Qing’an Guild Hall, Ningbo – Ticket, Opening Hours, Location, and Highlights

qing'an guild hall ningbo

Qing’an Guild Hall (庆安会馆), also known as the Tianhou Palace, was completed in the third year of the Xianfeng reign of the Qing Dynasty (1853). It served as a temple for worshiping the Heavenly Queen Mazu and as a venue for industry gatherings. It is one of China’s Eight Great Tianhou Palaces and Seven Great Guild Halls. It has been renovated and transformed into China’s first Maritime Folk Museum.

The architectural complex of Qing’an Guild Hall, facing east to west, covers an area of ​​approximately 3,900 square meters. Originally, it featured a central axis with a screen wall, a water reception pavilion, a palace gate, a front hall (with an attached stage), a main hall (also with an attached stage), a rear hall, side chambers, and auxiliary rooms. The main hall, spanning five bays wide, showcases traditional Ningbo architectural decorations such as vermilion-gilded wood carvings, brick carvings, and stone carvings, giving the entire building a magnificent and resplendent appearance. The front theater stage was used for ceremonies dedicated to Mazu, while the rear theater stage was used for theatrical performances during industry gatherings.

Table of Contents

Basic Information

Estimated Length of Tour1 – 2 hours
Ticket Price10 RMB
Opening Hours8.30 – 16.30; Last admission: 16.00
Telephone Number0086-0574-87330030

Location and Transportation

Qing’an Guild Hall is located at 156 Jiangdong North Road, Yinzhou District, Ningbo, Zhejiang Province, China. To get there, you can choose one of the following ways:

Bus: Take bus 2, 525, 529, 821 or T61 and get off at Qing’an Guild Hall Stop (庆安会馆站).

Metro: The closest metro station to Qing’an Guild Hall is Jiangxia Bridge East. After getting out of the station from Exit B, walk about 500 meters to the northwest to reach the attraction.

Highlights of Qing’an Guild hall

Vermilion-gilded Wood Carvings

vermilion-gilded wood carvings in qing'an guild hall

Vermilion-gilded wood carvings, also known as “lacquer-gilded wood carvings,” are a traditional craft dating back to the Han Dynasty, integrating wood carving, painting, inlaying, and gilding. It involves applying vermilion as a base color and overlaying it with gold leaf or gold powder. Ningbo, one of the main production areas for vermilion-gilded wood carvings in China, has a rich abundance of these carvings adorning the Qing’an Guild Hall. They are extensively distributed on the wooden components of the architecture, enhancing the grandeur of the guild hall and reflecting the feminine characteristics of Mazu as a “goddess.” The carvings depict various subjects, including folk stories such as “Wandering in the Immortal Realm,” “Teaching Children Ascend to Heaven,” and “The Three Heroes Battle Lu Bu.” Decorative elements such as brackets, beams, arches, and panels feature motifs like “Phoenix Brings Spring Flowers,” “Dragon and Phoenix Auspicious,” and “Prosperous Peony,” showcasing a rich array of flying animals, mythical creatures, and exotic flora. Carving techniques range from relief to openwork, creating a rich layering effect across the wooden components.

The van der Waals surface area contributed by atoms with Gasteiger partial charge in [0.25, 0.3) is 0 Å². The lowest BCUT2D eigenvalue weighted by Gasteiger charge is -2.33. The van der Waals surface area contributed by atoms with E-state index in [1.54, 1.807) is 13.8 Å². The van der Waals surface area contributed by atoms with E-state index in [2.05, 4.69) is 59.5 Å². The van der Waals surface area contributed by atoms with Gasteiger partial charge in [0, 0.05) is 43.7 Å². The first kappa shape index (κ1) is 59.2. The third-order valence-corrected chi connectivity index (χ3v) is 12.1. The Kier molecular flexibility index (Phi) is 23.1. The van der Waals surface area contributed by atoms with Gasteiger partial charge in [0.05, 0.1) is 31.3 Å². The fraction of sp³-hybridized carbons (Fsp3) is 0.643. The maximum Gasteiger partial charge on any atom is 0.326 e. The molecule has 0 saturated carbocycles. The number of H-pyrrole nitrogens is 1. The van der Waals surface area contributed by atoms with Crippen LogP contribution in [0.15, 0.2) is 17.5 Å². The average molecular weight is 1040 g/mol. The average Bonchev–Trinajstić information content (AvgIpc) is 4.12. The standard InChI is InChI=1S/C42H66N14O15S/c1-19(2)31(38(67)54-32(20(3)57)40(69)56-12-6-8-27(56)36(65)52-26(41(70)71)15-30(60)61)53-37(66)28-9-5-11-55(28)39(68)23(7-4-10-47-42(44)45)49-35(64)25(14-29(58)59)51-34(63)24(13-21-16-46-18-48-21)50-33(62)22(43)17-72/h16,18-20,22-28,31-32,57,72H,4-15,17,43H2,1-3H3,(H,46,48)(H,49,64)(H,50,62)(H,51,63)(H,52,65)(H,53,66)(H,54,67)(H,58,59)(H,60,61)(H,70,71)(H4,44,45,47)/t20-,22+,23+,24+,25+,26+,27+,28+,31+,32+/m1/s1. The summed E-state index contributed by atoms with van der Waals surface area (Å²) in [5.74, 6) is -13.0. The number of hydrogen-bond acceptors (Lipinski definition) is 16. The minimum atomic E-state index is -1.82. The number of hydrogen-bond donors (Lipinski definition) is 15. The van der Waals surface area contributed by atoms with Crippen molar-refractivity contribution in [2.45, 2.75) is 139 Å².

Stone Carvings

stone carvings in qing'an guild hall

Stone carving has its origins in the middle period of the Old Stone Age. Among the exquisite stone carvings in the Qing’an Guild Hall, the most notable are the coiled dragon pillars and phoenix peony stone pillars in the front hall. These pillars, standing over 4 meters tall, employ a combination of high relief and hollow carving techniques, creating lifelike and distinctive forms. Carved scenes of delicate architectural details on the pillar bases are rare examples of stone carving craftsmanship in China. The eight-character walls in the main hall feature various exquisite stone carvings, such as two plum garden stone screens, showcasing exceptional relief techniques. Throughout the guild hall, stone components such as staircases, pedestals, drums, pillar bases, and internal wall brackets exhibit a variety of carving styles, depicting historical narratives, coiled dragons, farming and weaving patterns, as well as floral and animal motifs through high relief, shallow carving, and line engraving techniques.

Brick Carvings

brick carvings in qing'an guild hall

Brick carving is a craft that involves carving images and patterns on specially made fine-textured clay bricks. It originated from Eastern Zhou roof tiles, hollow bricks, and Han Dynasty portrait bricks and is commonly used in architectural components, gates, and walls. The Qing’an Guild Hall boasts a variety of brick carvings, primarily found on the palace gates and the parapets of the horse-head walls. These carvings feature diverse themes and exquisite craftsmanship. For instance, the gate tower of the guild hall is entirely composed of brick carvings. The topmost layer mimics wooden bracket sets supporting the roof. In the middle, there is a vertical plaque depicting “Two Dragons Playing with a Pearl,” with the words “天后宫(Tianhou Palace)” written in large gilded characters. Flanking the plaque are figures, flowers, birds, and animals intricately carved using high relief techniques. Below, there are shallow relief depictions of ancient artifacts. Inside the building, brick carvings predominantly depict folk legends and theatrical stories, with a minority featuring animals, plants, and geometric patterns.

Attractions near Qing’an Guild Hall

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